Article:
I’ve heard quite a few people write and speak about how they were abandoned by friends after being diagnosed with cancer. I am very grateful that wasn’t my experience.
From high school friends I haven’t seen in 35 years to Facebook friends I’ve never met in person, from close friends to work colleagues, people seemed to come out of the woodwork to wish me well.
I was raised in an evangelical Christian home and went to a church-affiliated college. Many of my old friends are, not surprisingly, Christians.
My life took a different turn. For those inclined to witness to me, please know that I’ve come to my own belief system not through crisis or disappointment—though there’s been plenty of that—but through hard work, lots of reading and reflecting. And through lots of praying.
One problem for me was the “still, small voice” that I was supposed to hear was silent. All around me people were being “called” to this ministry and that endeavor. All I heard was silence. And believe me, I tried, with an open heart.
My first memory of praying was sitting in front of the television when I was five watching Billy Graham. He told to me to ask God into my heart, and I did. But God never spoke to me and never called me to do anything.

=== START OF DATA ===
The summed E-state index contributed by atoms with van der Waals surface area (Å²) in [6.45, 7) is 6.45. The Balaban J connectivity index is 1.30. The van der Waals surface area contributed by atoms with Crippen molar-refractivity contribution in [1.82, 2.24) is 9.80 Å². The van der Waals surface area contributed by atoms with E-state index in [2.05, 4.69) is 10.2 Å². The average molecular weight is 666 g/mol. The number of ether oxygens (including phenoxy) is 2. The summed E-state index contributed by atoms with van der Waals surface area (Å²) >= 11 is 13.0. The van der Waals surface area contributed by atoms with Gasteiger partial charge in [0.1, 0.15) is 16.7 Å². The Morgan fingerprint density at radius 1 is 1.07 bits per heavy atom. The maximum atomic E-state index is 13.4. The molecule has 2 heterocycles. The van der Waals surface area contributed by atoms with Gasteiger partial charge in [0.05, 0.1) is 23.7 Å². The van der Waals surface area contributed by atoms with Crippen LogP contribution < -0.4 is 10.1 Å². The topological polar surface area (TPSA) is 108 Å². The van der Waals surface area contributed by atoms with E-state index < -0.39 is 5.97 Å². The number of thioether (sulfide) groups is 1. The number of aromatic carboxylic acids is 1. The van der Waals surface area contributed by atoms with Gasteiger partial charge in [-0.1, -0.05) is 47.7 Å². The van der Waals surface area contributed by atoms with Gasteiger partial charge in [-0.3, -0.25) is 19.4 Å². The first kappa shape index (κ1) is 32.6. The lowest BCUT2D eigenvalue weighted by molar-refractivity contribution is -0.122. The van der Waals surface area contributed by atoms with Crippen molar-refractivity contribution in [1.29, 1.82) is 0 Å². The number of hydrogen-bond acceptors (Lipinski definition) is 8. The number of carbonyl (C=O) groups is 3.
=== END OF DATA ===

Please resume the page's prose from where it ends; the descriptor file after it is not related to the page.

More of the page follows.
My atheism isn’t this simple. There’s lots more to it, and it’s hard won. I did not abandon Christianity carelessly.
From my father to my friends, I am frequently told that I’m being prayed for. It used to irritate me beyond reason. It felt patronizing and alienating. It felt like rejection.
Since being diagnosed, though, I feel differently about it. I’ve been reminded by some of these old friends, and by some new ones, that praying is what Christians do to find and offer comfort, to encircle others with love and protection.
It doesn’t really matter anymore to me what I believe about prayer. What matters is what I believe about these people. I believe that they care, that they love, and that they are sincere and good people.
A blogging friend of mine (at least I think it’s him) has put me on Phil’s Friends’ list for care packages and letters. The group is a Christian one, and the letters and cards come weekly with messages of hope and care, always with a Bible verse or Christian message.
When they first started coming, I felt guilty. It seemed wrong for this organization to waste money on a committed non-believer. But one day I got a handmade card from a little girl. It was a simple drawing that a five-year old had colored with the message, “I’m praying for you” scrawled on it in crayon.
That card swept me into a different state of mind. From my perspective, prayer is as much about what it does for the person praying as what it does for the person being prayed for. When I imagine a five-year old praying for me, it’s hard to be cynical.
This little girl is learning about empathy for others, about hope and grace. She is learning about the value of what she does in the here and now. She is learning that people need to know that others care about them.
Lately, I’ve been trying to be more consciously grateful about my life. I think it’s important to say that I’m grateful that people care enough about me to pray for me. They are doing something that is, for them, meaningful and holy. I’m glad to be encircled by that love.
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